Reporters Without Borders

Journalist suspends popular radio programme amid mounting threats

Journalist suspends popular radio programme amid mounting threats

Published on Monday 18 March 2013. Updated on Tuesday 19 March 2013.
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Reporters Without Borders is very worried about Julio Ernesto Alvarado, the producer of the current affairs programmes “Medianoche” on Tegucigalpa-based Radio Globo and “Mi Nación” on its sister TV station, Globo TV, because of a recent increase in the threats and acts of intimidations against him that began a year ago.

Alvarado, 60, who is vice-president of the Organization of Ibero-American Journalists, told the Honduran Committee for the Families of Disappeared Detainees (COFADEH) on 5 March that he has suspended “Medianoche” as a result of the threats (see document below).

Reporters Without Borders urges the authorities to take the threats seriously and to carry out an investigation with the aim of identifying those responsible.

Alvarado said that “suspicious” vehicles with occupants who looked liked “hit-men” pulled up outside the premises of Radio Globo and Globo TV shortly before midnight on 1 March and one of the vehicles entering the building’s car park while he was on the air.

Later that night, an unidentified individual went up inside the building with the apparent aim of scouting it out, and then left. The building’s security guards said it was clear that the intruders intended to go back in order to carry out an attack on Alvarado.

Similar incidents occurred during the days that followed. Suspicious individuals and vehicles were again seen outside Radio Globo and Globo TV. In some cases, these individuals asked where Alvarado was.

Such threatening behaviour is not new. Alvarado’s car was vandalized on 14 March 2012 with the apparent aim of intimidating him, because nothing was stolen, except a very small camera. Since then, cars without licence plates have often been seen driving by Radio Globo and, on several occasions, men on motorcycles have followed Alvarado.

Alvarado played down the importance of the threats in the past, but a climate of fear has now taken hold of the Radio Globo and Globo TV staff and he has had to suspend “Medianoche,” a popular programme that had been broadcast every weekday night since January 2011.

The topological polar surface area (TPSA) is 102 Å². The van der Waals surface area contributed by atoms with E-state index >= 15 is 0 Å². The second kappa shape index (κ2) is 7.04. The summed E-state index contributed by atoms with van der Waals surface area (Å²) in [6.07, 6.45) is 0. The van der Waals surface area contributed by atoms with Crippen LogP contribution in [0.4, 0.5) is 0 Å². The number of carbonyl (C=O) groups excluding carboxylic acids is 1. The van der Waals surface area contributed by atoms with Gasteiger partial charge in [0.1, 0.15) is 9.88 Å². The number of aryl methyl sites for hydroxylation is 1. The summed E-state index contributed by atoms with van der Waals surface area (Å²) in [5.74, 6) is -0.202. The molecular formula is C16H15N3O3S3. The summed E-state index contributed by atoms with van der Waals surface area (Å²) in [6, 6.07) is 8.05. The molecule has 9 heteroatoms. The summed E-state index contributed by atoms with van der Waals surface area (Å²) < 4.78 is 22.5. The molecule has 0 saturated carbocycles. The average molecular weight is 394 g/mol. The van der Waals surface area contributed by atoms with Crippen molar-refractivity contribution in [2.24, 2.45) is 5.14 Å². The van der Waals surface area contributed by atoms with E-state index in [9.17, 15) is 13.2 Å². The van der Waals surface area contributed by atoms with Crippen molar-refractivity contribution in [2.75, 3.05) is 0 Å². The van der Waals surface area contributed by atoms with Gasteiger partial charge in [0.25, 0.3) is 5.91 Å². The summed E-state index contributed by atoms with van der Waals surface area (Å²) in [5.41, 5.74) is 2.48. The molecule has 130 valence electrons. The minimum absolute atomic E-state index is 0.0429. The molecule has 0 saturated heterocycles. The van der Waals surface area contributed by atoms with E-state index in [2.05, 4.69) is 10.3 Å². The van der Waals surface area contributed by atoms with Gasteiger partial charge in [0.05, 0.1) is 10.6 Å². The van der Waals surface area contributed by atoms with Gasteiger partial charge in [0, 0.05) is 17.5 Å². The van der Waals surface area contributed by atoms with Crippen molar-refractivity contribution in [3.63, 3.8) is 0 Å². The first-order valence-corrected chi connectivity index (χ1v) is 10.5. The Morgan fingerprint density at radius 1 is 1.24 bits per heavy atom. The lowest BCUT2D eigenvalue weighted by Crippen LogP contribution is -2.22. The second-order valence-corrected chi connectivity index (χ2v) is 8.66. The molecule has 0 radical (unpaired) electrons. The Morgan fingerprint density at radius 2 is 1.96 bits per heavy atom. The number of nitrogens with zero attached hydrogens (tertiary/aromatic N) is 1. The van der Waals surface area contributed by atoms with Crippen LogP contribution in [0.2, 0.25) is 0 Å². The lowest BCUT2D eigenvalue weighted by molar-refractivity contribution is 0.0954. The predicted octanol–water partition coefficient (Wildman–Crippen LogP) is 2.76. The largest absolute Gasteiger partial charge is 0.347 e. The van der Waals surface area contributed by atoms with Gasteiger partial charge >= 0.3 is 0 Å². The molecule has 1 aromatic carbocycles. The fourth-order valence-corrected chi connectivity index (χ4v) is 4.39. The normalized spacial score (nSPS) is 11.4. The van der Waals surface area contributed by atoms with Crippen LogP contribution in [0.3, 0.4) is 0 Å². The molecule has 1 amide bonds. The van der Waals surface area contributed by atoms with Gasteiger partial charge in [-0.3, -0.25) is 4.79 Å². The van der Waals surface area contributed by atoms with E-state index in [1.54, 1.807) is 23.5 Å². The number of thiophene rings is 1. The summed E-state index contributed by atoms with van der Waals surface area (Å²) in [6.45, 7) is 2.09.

Alvarado has often criticized the police and armed forces in his programme, which has many listeners. On 1 March, he criticized the behaviour of police director general Juan Carlos Bonilla, also known as “El Tigre,” who is alleged to have been implicated in several murders including that of Ricardo Ramírez Umaña, the 17-year-old son of Ricardo Ramírez del Cid, Bonilla’s predecessor as head of the police.

Last year, “Medianoche” criticized Bonilla in connection with the slowness of the investigation into a fire that killed 361 inmates at Comayagua prison. Alvarado’s car was vandalized later on the day that this criticism was broadcast.

Although the identity of those responsible for these acts of intimidation has not been established with any certainty, Alvarado thinks they could be policemen, in particular, members of units responsible for special operations.

Threats against media are common in Honduras. Pedro Canales, a journalist with La Voz de Zacate Grande, a community radio station in the southern municipality of Amapala, received a death threat a week ago. The radio has been harassed in the past because of its coverage of land conflicts in the Amapala area.

Local businessman landowner Miguel Facussé Barjum is alleged to have hired contract killers in Amapala, where vehicles with tinted windows and no licence plates are often seen circulating.

Honduras is ranked 127th out of 179 countries in the 2013 Reporters Without Borders press freedom index.

Testimony of Julio Ernesto Alvarado to the COFADEH, on 5 March 2013 :

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